Battery powered flash units for multi-flash

Discussion in '35mm Cameras' started by Brian Stirling, Dec 7, 2003.

  1. I have an F100 and a D100 body and 6 Nikkor lenses and just one flash
    unit (SB-80DX) at this time. I plan to expand my kit to include a
    basic studio strobe setup using White Lighting or similar and I intend
    to control them with several PocketWizard Multimax and Plus units.
    But, before I get the studio strobe equipment I would like to
    experiment with multiple hand held flash units that I can take
    backpacking into the field and would dearly love to be able to control
    them with the same PocketWizard setup. Specifically, I'd like to be
    able to use the SB-80DX connected to the Multimax mounted on my camera
    and then have a couple other flash units, setup several hundred feet
    away, illuminating an object of interest, and all controlled by one or
    more additional PocketWizard units. Lastly, I would like the other
    flash units to be reasonably priced and capable of controlling the
    power output to at least 1/32 of full power (80-160GN) and of course
    be compatible with the PocketWizard. So, here's the questions:
    1. What brand and model number of portable flash would you recommend
    for this? (As I have a SB-80DX I do not need a unit that's dedicated
    to the Nikon system.)

    2. What cable is needed to connect between the PocketWizard and the
    flash? (This is a real trouble area as it is not easy to figure out
    which cables do what and very few camera store folks are conversant in
    this topic.)

    3. What price range is this unit in? (I'm looking at the $100US
    ballpark here.)

    4. What things need I consider when using a Nikon F100 or a D100? (I
    would expect to shoot manually.)


    Thanks,

    Brian Stirling
     
    Brian Stirling, Dec 7, 2003
    #1
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  2. Brian-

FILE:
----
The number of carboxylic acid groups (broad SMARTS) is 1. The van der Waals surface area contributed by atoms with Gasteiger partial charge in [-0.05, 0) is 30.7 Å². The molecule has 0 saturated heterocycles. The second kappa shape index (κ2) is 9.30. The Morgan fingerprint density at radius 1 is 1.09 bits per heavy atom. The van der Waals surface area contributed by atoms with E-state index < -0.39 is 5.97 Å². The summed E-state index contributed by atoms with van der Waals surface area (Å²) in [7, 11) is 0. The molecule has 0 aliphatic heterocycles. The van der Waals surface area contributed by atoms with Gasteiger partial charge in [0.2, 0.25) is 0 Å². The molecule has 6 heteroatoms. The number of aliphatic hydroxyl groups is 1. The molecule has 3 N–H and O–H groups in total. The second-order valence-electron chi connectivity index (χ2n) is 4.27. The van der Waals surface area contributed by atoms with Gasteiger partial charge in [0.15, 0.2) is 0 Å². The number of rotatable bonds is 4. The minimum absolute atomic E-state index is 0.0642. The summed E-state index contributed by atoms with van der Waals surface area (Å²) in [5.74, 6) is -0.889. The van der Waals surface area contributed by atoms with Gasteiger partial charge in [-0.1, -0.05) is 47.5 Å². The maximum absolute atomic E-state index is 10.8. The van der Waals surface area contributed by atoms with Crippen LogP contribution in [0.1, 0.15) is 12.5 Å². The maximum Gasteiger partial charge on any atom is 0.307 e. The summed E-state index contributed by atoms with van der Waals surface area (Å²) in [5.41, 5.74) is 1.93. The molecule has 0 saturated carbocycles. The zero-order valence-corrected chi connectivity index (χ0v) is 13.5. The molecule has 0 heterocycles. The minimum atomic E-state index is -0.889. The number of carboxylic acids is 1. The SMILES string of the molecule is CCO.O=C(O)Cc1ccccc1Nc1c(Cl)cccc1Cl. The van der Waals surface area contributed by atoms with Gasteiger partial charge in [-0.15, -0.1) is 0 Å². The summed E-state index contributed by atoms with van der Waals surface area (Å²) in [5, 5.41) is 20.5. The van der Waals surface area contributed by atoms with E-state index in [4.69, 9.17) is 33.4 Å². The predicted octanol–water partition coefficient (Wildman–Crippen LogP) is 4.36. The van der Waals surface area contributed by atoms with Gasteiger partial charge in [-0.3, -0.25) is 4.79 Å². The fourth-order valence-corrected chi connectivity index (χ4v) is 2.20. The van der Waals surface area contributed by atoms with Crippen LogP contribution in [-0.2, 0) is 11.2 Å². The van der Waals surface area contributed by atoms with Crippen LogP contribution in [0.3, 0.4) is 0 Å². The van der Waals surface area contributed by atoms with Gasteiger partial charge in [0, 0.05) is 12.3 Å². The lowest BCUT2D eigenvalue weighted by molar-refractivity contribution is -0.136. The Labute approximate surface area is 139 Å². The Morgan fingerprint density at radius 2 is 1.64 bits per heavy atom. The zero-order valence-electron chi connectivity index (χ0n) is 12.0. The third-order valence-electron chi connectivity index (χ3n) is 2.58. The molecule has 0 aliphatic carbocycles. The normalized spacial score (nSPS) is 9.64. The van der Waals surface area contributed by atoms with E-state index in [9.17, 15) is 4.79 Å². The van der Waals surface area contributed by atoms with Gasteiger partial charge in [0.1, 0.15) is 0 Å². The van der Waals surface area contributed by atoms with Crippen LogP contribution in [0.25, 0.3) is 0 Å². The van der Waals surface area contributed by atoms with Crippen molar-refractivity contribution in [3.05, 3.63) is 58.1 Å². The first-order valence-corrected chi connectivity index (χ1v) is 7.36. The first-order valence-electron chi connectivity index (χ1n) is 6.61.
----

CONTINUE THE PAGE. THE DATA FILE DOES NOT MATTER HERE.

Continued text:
I didn't get all the way through your post, but may I recommend the
    Nikon wireless TTL transitter? SU-4? Something like that... Canon
    has the ST-E2 which works great for local slaves. You mentioned
    several hundred feet and the IR will simply not trigger at that
    distance. The PW's would be your best bet in this case or a hard
    wire.

    This brings up another point that I'd like to pass along. I tried
    something very similar to this when I was in college, and found that
    the farther away I went, the larger the object I needed, and thus the
    larger the strobe. With a wide angle lens, at say 500 feet, you need
    an object the size of a large house to show up nicely in the photo....
    To light that house, you need about 2000 watts and a 30 degree long
    throw reflector to light it right. OR, you can paint with light. I'm
    assuming you are going to be doing this under dark ambient
    conditions.... Consider buying a Night Blaster © (1,000,000 candle
    power) flashlight and painting with it.

    Renouned photographer David Black is still trying to teach me how to
    do this, and you can see his work at:

    The tutorial isn't that great because of the small images, but the
    very last image is an idea of what he does. It's a killer technique,
    and the flashlights are only about $50.

    Thomas E. Witte

    www.mindspring.com/~photoj
    www.sportsshooter.com/members.html?id=42
     
    Thomas E. Witte, Dec 9, 2003
    #2
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  3. Thomas E. Witte, Dec 9, 2003
    #3
  4. On 8 Dec 2003 22:02:12 -0800, (Thomas E. Witte)
    wrote:


    Thomas,

    I already have two PocketWizard MulitMAX transceivers so I have no
    plans of getting the SU-4.

    As to the range and flash power issue -- yes, the further away you are
    the more flash power you would need IF the flash was near the camera,
    but if the flash is kept closer to the subject that isn't the same
    problem!


    Later,

    Brian Stirling
     
    Brian Stirling, Dec 9, 2003
    #4
  5. Right right. But what I meant was, if you are using an SB26, it's not
    going to light up that much area in general. So if you have a 30 foot
    diameter coverage area, at 500 feet away, it's going to look pretty
    tiny in a wide angle lens.

    Thomas
     
    Thomas E. Witte, Dec 10, 2003
    #5
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